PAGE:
Friday, November 25, 2011

Grids, clouds and world health at SciTech Europe 2011

TinTin might be bringing Belgian culture to the masses in cinemas at the moment, but for me it was another day, another train trip to Brussels… In the next couple of weeks, it might be worth buying a season ticket from Amsterdam to the home of beer and waffles –SciTech Europe 2011, followed by an FP7 information day, and finishing up with the Innovation Convention on 5 and 6 December. Today it was SciTech Europe, an annual event from Public Service Review, this time held in the aptly named ‘Cube’ in Mont des Arts. Slightly reminiscent of the Louvre’s glass pyramid (although obviously a different shape) the glass cube hosted around 150 participants from government, academia and business, all brought together to discuss ways to promote science and technology in Europe.

I was there to host the European Grid Infrastructure booth – Steven Newhouse, Director of EGI also delivered a masterclass on the sustainable future of grid computing in Europe. It’s all about extracting knowledge from the data deluge hitting researchers from the ever-burgeoning ‘internet of things’, among other sources. On the horizon is a cloud for European researchers that will combine public and commercial resources, complementing the EC’s investment in innovation with commercial expertise.

The event closed with a visionary presentation from Francis Moussy, of the World Health Organisation. He alerted us to some scary statistics for diseases such as dengue fever, HIV and leishmaniasis that are still hitting the developing world hard. Hundreds of thousands of people are affected every year by diseases that we in Europe may never even have heard of. Every year new diseases emerge, such as avian flu, adding to the burden carried by health services.

The WHO focuses on alleviating these ‘infectious diseases of poverty’ and is due to launch a global report in January 2012. The report will follow three themes– the effects of climate change on health, the influence of health systems and the promises offered by innovation. One key area affected by these issues is Africa and Moussa noted that when you look at research collaborations in the region, you find a surprising thing. There are many collaborations between African institutions and North America or Europe… but very few between the African institutions themselves. These sorts of collaborations are what EGI is hoping to support in its recently signed Memorandum of Understanding with Meraka, representing SAGrid, the South African computing grid. The CHAIN project (Coordination and Harmonisation of Advanced e-Infrastructures) is also active in building bridges between e-Infrastructures in different countries.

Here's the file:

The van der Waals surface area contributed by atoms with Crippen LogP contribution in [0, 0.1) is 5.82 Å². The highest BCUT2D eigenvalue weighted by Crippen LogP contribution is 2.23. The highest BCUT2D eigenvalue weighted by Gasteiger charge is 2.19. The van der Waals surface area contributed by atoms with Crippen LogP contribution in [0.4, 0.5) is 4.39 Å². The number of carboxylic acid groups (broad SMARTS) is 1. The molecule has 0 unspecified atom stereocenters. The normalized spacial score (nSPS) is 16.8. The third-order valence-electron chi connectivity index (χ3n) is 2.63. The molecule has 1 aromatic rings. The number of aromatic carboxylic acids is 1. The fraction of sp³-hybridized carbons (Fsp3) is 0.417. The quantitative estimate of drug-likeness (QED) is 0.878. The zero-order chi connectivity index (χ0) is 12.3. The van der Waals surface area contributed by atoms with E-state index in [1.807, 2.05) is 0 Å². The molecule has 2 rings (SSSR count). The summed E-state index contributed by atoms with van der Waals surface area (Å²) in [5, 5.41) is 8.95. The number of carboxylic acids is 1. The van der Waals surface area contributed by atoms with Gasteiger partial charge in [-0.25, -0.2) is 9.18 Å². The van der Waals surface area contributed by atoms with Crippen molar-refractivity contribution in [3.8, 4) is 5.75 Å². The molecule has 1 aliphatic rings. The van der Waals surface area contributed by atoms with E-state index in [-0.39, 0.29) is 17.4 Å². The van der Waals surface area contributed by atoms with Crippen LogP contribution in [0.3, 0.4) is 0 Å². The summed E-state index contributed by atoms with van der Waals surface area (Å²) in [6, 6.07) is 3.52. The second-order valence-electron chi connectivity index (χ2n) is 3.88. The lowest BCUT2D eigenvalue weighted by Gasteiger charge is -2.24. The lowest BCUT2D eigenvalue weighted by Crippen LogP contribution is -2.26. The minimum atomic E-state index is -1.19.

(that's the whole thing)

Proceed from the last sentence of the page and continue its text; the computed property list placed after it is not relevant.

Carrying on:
Right now, the WHO is starting a new project on innovation and ageing. By 2050, 80% of older people will live in what are now classed as low or middle income countries. Ageing happens faster and earlier in these countries and heavily impacts activities such as innovation, infrastructure building and business. The WHO will tackle the problem using four approaches: they will map what people need now and what is currently provided for them, create product profiles for medical companies to use as guidelines for developing new products for this market, facilitate technology transfer and create or augment existing Centres of Excellence in these areas for research and development.

As Captain Haddock would say… blistering barnacles, snowy!

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